Increased calcium levels in the bloodstream may contribute to the hardening of arteries (atherosclerosis), which in turn can lead to a heart attack. Calcium from supplements enters the bloodstream in one bolus, whereas we usually tend to get calcium from foods in small doses from the breakdown process. This might explain why calcium from food doesn’t create the same risk that is introduced by calcium supplements. At first glance, it seems to be the case that high calcium intake –at least from supplements–may not be ideal.
Food vs. Supplements
As stated above, there appears to be a difference between supplemental and dietary calcium intake, which can be important to keep in mind. One study found aggregate calcium intakes above 1400 mg per day (from dietary and supplemental intake combined) to be associated with higher death rates, cardiovascular disease, and ischemic heart disease in women (15). A 2014 meta-analysis found an association between dietary calcium intake and cardiovascular mortality (16). The meta-analysis actually found a u-shaped relationship, where dietary calcium intakes that were both lower and greater than 800 mg/day were gradually associated with increased risk of cardiovascular mortality.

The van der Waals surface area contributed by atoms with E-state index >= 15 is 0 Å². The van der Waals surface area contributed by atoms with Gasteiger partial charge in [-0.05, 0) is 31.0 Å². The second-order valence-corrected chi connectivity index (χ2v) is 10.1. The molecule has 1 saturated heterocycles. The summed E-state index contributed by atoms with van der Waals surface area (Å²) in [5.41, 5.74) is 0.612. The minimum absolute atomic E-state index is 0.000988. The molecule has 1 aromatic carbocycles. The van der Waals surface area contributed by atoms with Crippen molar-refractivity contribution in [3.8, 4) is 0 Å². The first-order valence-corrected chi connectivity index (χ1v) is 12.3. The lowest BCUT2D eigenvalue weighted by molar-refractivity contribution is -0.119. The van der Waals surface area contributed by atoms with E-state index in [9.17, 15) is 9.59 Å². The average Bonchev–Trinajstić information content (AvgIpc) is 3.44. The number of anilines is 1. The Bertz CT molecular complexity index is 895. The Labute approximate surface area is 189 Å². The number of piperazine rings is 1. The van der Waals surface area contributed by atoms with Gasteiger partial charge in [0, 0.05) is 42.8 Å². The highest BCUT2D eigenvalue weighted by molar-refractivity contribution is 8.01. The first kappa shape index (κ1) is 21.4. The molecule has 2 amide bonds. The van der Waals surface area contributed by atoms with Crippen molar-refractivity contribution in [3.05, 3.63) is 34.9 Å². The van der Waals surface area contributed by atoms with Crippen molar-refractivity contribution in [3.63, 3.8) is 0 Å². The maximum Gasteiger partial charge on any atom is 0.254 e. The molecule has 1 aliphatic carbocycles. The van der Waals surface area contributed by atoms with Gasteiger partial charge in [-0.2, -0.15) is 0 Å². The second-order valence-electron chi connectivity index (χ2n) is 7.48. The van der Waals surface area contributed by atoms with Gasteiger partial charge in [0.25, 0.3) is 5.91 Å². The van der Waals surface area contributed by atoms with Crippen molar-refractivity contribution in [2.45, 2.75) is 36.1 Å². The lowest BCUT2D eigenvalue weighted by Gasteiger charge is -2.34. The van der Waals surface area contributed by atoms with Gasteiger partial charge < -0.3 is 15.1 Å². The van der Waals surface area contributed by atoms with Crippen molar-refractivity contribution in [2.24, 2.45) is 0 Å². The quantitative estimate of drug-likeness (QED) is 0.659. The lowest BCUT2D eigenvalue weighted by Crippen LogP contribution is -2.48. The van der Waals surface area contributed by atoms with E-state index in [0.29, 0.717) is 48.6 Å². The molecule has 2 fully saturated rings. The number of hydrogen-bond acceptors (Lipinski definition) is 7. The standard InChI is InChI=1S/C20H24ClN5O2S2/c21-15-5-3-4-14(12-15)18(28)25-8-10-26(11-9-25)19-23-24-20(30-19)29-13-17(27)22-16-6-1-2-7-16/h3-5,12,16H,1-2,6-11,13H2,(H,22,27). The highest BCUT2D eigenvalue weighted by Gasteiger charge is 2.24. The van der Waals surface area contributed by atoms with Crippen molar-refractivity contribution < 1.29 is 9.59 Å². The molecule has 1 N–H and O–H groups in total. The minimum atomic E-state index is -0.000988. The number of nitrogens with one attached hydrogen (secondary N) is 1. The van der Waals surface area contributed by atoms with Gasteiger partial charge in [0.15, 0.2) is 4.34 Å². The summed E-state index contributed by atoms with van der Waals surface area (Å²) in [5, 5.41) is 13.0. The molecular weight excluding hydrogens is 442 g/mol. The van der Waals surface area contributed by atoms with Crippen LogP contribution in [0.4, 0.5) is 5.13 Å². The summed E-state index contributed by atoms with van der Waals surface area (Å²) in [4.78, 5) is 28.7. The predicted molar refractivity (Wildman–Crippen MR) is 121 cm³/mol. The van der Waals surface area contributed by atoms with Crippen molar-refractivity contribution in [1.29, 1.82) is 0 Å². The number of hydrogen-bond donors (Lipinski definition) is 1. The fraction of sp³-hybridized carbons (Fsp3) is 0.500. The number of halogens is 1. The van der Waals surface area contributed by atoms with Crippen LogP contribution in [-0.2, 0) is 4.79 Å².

At the same time, research suggests that getting as much of your calcium from your diet, rather than supplements is a good idea. For instance, there is some evidence that the calcium intake from food is better for bone mineral density than the same calcium intake from supplements (17). Foods that are high in calcium include dairy, leafy green vegetables, fish with edible bones, tofu made with calcium sulfate, and calcium-fortified foods and beverages.
Lack of Reliability
Although several studies have linked calcium supplementation with an increased risk of heart attack and heart disease (18), other studies have not found the same association. For example, a study on calcium supplementation (1000 mg/day) in postmenopausal women indicated a reduced risk of hip fracture, but no increase in cardiovascular disease or mortality in the supplement group, compared to the placebo group (19). Another study found no effect from calcium supplementation (600 or 1200 mg/day) on abdominal aortic calcification (20).
Even though there is mixed evidence regarding the association between calcium supplementation and cardiovascular events, there may be other reasons to avoid high calcium supplementation. In one of his studies, Dr. Bolland claimed that calcium supplements do not prevent hip fractures. Rather, they may lead to kidney stones, acute gastrointestinal events, and increased risk of myocardial infarction and stroke. Thus, the risks involved with high-calcium supplementation potentially outweigh the benefits (21).
The research at this point is inconclusive. Nevertheless, the findings so far are cause for concern and a reminder that more calcium isn’t necessarily better.
The Safe Zone
Currently, we lack enough evidence to change the recommendations for calcium intake. The Tolerable Upper Intake Level (UL) for adults 19-50 years old is 2500 mg. This is well over the RDA of 1000 mg for the same age group. Calcium supplements commonly contain 600-1200 mg. When assessing your own calcium intake, keep in mind that calcium from food sources and calcium from supplements may have different outcomes.
Ketone Supplements and Calcium